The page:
Mindful Ways To Stay Informed

Mindful Ways To Stay Informed

News has a huge impact on us. It can shape our thoughts and actions; it can influence how we live our lives. The news affects us both mentally and physically. When we hear of world events we can become both overly sensitive and yet desensitised all at the same time. We become overloaded by the brief snippets of "information" that tell us nothing, making us believe everything is awful and it's only going to get worse.

We're told "the news" keeps us informed, but does it really? News moves fast. The big news one day suddenly vanishes the next; we're not really told what's happening, only a few minutes of vague information and then onto the next bulletin. Traditional news is predominantly shocking or heartbreaking, the type of news you can do without watching, reading, and listening to.

I haven't read or watched the news in several years. As someone who studied media, buying almost every newspaper available and spending hours of my day scouring articles and watching news bulletins; it still feels strange to me that I no longer consume "the news". I felt overwhelmed by it all. I felt saddened and frustrated and helpless. Whenever I heard about something bad happening I became disturbed by it; I felt increasingly distressed by what I was seeing and hearing, and I felt helpless to do anything about it. Reading The News: A User's Manual by Alain de Botton and The Shock Doctrine by Naomi Klein solidified the changes I needed to make when consuming information.

I stopped picking up the papers or watching the news on TV. I realised a lot of "the news" wasn't really news at all. Half of it is gossip, most of it is filler, and the rest is largely irrelevant to our lives. Most of the happenings in the world were beyond my influence; I had no power over how they played out. The issues I cared deeply about were ones I actively pursued, without the help of those oh-so-brief daily news bulletins.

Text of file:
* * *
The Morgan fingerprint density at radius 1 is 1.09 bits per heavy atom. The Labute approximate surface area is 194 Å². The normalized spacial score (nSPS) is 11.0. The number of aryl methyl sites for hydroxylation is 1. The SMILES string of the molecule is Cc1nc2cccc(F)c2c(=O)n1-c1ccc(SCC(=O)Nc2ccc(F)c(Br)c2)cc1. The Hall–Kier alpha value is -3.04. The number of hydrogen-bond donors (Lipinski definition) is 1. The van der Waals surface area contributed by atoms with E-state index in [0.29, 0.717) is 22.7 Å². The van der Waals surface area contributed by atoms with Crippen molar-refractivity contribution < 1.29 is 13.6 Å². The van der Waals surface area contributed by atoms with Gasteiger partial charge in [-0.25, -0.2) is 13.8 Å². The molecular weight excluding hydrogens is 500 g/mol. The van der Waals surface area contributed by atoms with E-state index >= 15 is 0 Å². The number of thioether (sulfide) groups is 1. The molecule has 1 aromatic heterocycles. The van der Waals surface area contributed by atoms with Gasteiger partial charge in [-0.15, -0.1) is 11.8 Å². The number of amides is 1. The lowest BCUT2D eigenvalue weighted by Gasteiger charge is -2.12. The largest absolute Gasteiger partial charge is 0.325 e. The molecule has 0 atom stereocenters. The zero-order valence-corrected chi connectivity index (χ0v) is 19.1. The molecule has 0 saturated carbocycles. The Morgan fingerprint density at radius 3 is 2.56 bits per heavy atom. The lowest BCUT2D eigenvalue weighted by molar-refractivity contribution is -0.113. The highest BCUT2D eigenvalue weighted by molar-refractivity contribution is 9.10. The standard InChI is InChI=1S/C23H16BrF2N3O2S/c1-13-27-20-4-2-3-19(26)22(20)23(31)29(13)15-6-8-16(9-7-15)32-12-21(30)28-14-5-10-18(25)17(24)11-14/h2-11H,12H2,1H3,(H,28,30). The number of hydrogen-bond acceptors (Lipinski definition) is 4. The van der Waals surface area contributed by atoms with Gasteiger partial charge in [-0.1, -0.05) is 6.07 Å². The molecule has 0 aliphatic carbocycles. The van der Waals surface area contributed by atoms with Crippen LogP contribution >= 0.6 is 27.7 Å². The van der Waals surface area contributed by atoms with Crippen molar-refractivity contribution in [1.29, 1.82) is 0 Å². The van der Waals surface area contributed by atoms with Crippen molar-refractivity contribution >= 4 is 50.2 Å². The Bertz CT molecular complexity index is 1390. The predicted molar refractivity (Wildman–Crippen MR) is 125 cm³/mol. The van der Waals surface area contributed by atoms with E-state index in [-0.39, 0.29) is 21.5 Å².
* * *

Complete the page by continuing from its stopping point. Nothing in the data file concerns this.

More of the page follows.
Mindful Ways To Stay Informed

Every news source has an agenda and bad news sells. It stokes the flames of outrage and prompts dramatic responses designed to influence your opinions and change your behaviour. More often than not, "the news" is a poor representation of reality; it's put through a filter and the things you do end up hearing about are largely beyond your realm of influence.

We often feel we need to consume "the news" in order to know what's going on in the world; to stay informed and have a valid opinion. But mindful consumption of news is so much more important to our mental health and wellbeing. If you want to stop listening, how do you stay informed?

Mindful Ways To Stay Informed

Limit Your Sources

We only have a finite about of time and energy to devote to causes. "The news" wants you to feel overwhelmed and hopeless so you rely on others to make the best decisions for you. Limiting your sources of information by focusing on what matters to you the most will enable you to free up that valuable time and energy required to dig deep into specific issues and actually have an influence on them.